Charlie Daniels' Son Charlie Jr.: What to Know

Country music legend Charlie Daniels died Monday after suffering a hemorrhagic stroke. He was 83. The County Music Hall of Fame member was survived by his wife Hazel and their only child, son Charlie Daniels Jr. Charlie Jr. was born in 1965, about a year after his parents married.

Daniels spent much of Charlie Jr.'s early life on the road. In an essay for CNS News, Daniels wrote that he went 16 weeks without seeing his son when Charlie Jr. was an infant. "I came home so anxious to see my family and hold my baby son, and when I picked him up, he started crying. He didn't know who I was," Daniels wrote at the time. "Even after we moved to Nashville in 1967, the periods of separation would continue as I pursued my dreams, logging millions of miles and untold weeks away from my family in the process."

When the family moved to Nashville, Daniels only had $20 on him, but he was determined to make sure Charlie Jr. would "never do without anything he needed." Even after he finally scored his first record contract, he was still spending too much time away from his family. Whenever he was not touring, Daniels made sure to spend time with his son.

"I missed so much of my son growing up, so many birthdays, anniversaries, and even my days at home for Christmas and other holidays were limited," Daniels wrote. "But all through the difficult years of my being gone most of the time, and the days of skimpy budgetary, rattletrap cars and secondhand appliances, my wife never lost sight of what I was trying to accomplish and giving me whatever latitudes and parameters it took for me to get there."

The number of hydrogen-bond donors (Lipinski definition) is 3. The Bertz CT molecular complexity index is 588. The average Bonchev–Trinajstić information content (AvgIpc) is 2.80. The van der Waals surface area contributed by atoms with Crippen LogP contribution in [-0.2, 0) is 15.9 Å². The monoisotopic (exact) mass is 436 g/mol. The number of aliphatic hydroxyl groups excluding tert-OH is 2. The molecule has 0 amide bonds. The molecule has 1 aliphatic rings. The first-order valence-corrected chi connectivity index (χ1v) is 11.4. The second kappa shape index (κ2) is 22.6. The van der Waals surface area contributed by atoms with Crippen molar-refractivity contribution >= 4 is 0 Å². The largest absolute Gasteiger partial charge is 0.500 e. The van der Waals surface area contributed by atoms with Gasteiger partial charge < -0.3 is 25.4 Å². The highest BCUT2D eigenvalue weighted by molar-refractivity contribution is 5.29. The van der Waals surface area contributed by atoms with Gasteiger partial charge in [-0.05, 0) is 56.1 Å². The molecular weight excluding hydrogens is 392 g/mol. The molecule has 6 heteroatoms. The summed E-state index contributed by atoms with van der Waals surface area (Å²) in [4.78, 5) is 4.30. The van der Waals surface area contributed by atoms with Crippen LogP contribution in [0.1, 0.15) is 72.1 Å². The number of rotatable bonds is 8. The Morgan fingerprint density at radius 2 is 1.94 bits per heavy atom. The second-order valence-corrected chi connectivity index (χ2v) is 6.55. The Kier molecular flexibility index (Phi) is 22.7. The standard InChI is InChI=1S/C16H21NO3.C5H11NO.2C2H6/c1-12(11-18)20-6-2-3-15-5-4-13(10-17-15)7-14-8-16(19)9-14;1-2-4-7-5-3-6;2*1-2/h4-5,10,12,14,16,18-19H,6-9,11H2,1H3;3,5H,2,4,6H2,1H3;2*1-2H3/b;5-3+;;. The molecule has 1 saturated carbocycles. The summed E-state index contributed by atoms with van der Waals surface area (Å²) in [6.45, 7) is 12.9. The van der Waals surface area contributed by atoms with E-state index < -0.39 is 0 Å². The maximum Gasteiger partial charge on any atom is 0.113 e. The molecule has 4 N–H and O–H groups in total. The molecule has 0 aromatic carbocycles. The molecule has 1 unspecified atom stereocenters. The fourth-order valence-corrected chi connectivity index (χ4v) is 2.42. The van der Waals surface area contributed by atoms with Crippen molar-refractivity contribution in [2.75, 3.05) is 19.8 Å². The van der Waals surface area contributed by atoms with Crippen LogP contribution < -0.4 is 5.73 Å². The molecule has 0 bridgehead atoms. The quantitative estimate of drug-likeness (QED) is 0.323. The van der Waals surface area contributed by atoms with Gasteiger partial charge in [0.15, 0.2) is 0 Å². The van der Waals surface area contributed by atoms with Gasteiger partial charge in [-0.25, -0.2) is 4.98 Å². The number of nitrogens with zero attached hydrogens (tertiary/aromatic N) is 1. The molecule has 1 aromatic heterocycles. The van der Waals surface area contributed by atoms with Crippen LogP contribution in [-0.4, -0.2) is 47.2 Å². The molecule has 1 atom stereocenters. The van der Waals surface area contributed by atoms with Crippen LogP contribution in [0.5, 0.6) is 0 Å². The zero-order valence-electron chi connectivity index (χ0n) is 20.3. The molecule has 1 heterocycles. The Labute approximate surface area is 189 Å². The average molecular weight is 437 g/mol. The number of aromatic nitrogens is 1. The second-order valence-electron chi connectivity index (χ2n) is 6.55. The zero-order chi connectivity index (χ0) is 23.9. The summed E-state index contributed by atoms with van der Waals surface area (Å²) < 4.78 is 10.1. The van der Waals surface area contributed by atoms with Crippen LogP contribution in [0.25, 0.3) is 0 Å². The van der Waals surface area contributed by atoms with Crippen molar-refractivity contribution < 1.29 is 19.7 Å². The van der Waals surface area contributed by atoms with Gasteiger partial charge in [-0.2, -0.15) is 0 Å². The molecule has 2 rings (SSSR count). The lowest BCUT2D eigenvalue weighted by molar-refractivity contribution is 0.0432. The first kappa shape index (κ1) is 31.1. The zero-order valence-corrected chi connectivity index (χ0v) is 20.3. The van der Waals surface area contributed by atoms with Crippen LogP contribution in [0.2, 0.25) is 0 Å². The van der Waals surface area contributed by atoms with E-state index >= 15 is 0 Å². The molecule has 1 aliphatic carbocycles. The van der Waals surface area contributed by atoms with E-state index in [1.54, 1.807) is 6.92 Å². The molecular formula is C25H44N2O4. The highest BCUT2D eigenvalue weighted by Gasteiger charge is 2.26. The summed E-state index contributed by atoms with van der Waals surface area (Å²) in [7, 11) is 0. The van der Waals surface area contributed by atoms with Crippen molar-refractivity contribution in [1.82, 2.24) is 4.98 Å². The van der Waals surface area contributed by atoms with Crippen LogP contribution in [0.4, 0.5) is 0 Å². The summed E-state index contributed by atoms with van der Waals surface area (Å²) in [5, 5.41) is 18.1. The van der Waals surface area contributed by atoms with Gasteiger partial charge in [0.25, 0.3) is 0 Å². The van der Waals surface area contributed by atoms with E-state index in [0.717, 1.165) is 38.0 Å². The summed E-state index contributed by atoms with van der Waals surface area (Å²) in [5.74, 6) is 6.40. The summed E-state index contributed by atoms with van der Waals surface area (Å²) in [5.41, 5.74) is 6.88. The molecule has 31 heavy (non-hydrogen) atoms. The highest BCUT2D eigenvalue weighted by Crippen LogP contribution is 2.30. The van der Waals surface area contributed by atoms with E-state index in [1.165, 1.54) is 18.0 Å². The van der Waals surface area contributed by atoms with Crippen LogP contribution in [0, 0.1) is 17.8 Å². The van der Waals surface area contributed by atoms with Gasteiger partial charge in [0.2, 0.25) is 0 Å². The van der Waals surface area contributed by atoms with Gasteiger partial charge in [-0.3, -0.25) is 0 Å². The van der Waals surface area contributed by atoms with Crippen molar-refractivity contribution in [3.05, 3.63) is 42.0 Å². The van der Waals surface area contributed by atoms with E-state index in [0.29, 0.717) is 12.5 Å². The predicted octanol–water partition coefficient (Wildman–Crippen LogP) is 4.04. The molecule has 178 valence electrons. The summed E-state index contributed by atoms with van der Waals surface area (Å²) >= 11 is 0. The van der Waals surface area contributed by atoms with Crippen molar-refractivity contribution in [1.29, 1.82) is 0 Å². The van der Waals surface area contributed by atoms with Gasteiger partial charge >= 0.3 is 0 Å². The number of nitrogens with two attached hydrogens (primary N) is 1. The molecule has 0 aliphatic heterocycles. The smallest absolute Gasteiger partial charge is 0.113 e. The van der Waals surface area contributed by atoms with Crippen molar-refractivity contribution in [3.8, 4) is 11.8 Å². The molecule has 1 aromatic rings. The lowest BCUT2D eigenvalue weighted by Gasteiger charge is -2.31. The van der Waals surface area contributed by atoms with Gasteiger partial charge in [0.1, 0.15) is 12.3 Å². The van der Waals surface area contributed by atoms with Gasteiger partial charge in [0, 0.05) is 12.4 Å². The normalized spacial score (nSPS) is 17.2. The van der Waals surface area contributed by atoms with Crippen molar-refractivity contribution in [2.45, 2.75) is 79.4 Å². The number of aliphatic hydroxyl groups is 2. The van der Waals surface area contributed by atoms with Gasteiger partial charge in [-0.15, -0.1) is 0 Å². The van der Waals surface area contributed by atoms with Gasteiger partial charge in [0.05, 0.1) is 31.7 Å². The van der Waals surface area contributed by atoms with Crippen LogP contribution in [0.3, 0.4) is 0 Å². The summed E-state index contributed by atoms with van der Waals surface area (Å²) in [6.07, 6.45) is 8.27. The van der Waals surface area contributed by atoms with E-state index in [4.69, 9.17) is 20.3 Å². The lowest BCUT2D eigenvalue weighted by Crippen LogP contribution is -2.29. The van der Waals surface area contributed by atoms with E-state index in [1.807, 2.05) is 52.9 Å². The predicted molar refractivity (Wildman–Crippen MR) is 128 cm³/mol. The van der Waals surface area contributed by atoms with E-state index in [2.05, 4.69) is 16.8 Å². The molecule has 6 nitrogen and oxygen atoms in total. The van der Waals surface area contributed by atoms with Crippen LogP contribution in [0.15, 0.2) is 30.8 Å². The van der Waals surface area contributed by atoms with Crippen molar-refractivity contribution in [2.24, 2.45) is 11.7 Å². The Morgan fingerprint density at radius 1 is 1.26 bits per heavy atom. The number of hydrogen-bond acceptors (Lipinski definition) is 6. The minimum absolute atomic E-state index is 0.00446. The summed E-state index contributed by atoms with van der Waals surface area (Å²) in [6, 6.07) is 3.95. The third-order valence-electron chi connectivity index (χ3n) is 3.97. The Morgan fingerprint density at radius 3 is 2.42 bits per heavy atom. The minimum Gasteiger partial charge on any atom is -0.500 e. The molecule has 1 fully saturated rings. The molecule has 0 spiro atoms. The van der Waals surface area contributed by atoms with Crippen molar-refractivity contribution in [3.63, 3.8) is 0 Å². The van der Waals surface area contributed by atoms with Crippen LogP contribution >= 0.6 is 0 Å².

In an interview with The Boot to mark his 75th birthday, Daniels said his favorite birthday presents were from his son. His son "has the knack of buying the most thoughtful birthday cards and writing the most thoughtful things in them," he said at the time. "We keep all the cards he gives us for our birthday. We've got them all."

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Once Charlie Jr. started college in 1983, Hazel finally had time to travel with her husband, he told The Oklahoman. In his CNS essay, Daniels said they "began living our dream of being together night and day" and traveling the country. "She has been my rock, my tether to reality, my reason for getting up when I get knocked down," he wrote.

Daniels' music career stretches back to the 1960s, with his most famous songs hitting the charts during the 1970s and 1980s. The "Devil Went Down to Georgia" singer never retired, even scheduling tour dates into 2021. He joined the Country Music Hall of Fame in 2016 and the Grand Ole Opry in 2008.